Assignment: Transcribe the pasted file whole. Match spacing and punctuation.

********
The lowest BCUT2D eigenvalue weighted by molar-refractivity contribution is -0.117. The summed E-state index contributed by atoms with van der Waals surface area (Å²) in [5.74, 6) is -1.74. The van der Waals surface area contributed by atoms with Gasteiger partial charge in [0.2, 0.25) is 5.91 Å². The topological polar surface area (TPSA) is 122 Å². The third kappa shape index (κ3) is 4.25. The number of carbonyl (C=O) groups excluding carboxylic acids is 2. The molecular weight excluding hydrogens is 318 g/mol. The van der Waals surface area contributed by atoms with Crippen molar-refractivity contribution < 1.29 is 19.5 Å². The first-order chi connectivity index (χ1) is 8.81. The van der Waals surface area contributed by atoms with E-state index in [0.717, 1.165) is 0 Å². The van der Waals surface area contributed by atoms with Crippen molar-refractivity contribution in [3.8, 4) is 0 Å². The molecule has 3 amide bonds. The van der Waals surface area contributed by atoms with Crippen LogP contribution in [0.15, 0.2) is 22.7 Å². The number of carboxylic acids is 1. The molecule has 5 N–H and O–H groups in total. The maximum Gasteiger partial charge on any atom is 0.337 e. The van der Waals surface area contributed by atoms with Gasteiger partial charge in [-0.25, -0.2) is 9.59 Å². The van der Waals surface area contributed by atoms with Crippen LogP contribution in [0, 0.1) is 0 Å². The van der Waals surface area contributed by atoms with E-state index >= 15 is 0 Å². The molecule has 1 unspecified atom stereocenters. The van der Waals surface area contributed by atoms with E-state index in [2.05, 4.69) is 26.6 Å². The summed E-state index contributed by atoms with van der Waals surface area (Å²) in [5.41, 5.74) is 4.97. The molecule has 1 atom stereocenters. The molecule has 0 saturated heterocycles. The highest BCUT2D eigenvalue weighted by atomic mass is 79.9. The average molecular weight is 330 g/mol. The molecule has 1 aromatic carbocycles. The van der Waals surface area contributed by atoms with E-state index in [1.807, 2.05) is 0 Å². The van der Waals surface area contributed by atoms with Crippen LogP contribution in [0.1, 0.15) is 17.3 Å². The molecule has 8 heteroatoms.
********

The lowest BCUT2D eigenvalue weighted by molar-refractivity contribution is -0.117. The summed E-state index contributed by atoms with van der Waals surface area (Å²) in [5.74, 6) is -1.74. The van der Waals surface area contributed by atoms with Gasteiger partial charge in [0.2, 0.25) is 5.91 Å². The topological polar surface area (TPSA) is 122 Å². The third kappa shape index (κ3) is 4.25. The number of carbonyl (C=O) groups excluding carboxylic acids is 2. The molecular weight excluding hydrogens is 318 g/mol. The van der Waals surface area contributed by atoms with Crippen molar-refractivity contribution < 1.29 is 19.5 Å². The first-order chi connectivity index (χ1) is 8.81. The van der Waals surface area contributed by atoms with E-state index in [0.717, 1.165) is 0 Å². The van der Waals surface area contributed by atoms with Crippen molar-refractivity contribution in [3.8, 4) is 0 Å². The molecule has 3 amide bonds. The van der Waals surface area contributed by atoms with Crippen LogP contribution in [0.15, 0.2) is 22.7 Å². The number of carboxylic acids is 1. The molecule has 5 N–H and O–H groups in total. The maximum Gasteiger partial charge on any atom is 0.337 e. The van der Waals surface area contributed by atoms with Gasteiger partial charge in [-0.25, -0.2) is 9.59 Å². The van der Waals surface area contributed by atoms with Crippen LogP contribution in [0, 0.1) is 0 Å². The van der Waals surface area contributed by atoms with E-state index >= 15 is 0 Å². The molecule has 1 unspecified atom stereocenters. The van der Waals surface area contributed by atoms with E-state index in [2.05, 4.69) is 26.6 Å². The summed E-state index contributed by atoms with van der Waals surface area (Å²) in [5.41, 5.74) is 4.97. The molecule has 1 atom stereocenters. The molecule has 0 saturated heterocycles. The highest BCUT2D eigenvalue weighted by atomic mass is 79.9. The average molecular weight is 330 g/mol. The molecule has 1 aromatic carbocycles. The van der Waals surface area contributed by atoms with E-state index in [1.807, 2.05) is 0 Å². The van der Waals surface area contributed by atoms with Crippen LogP contribution in [0.1, 0.15) is 17.3 Å². The molecule has 8 heteroatoms.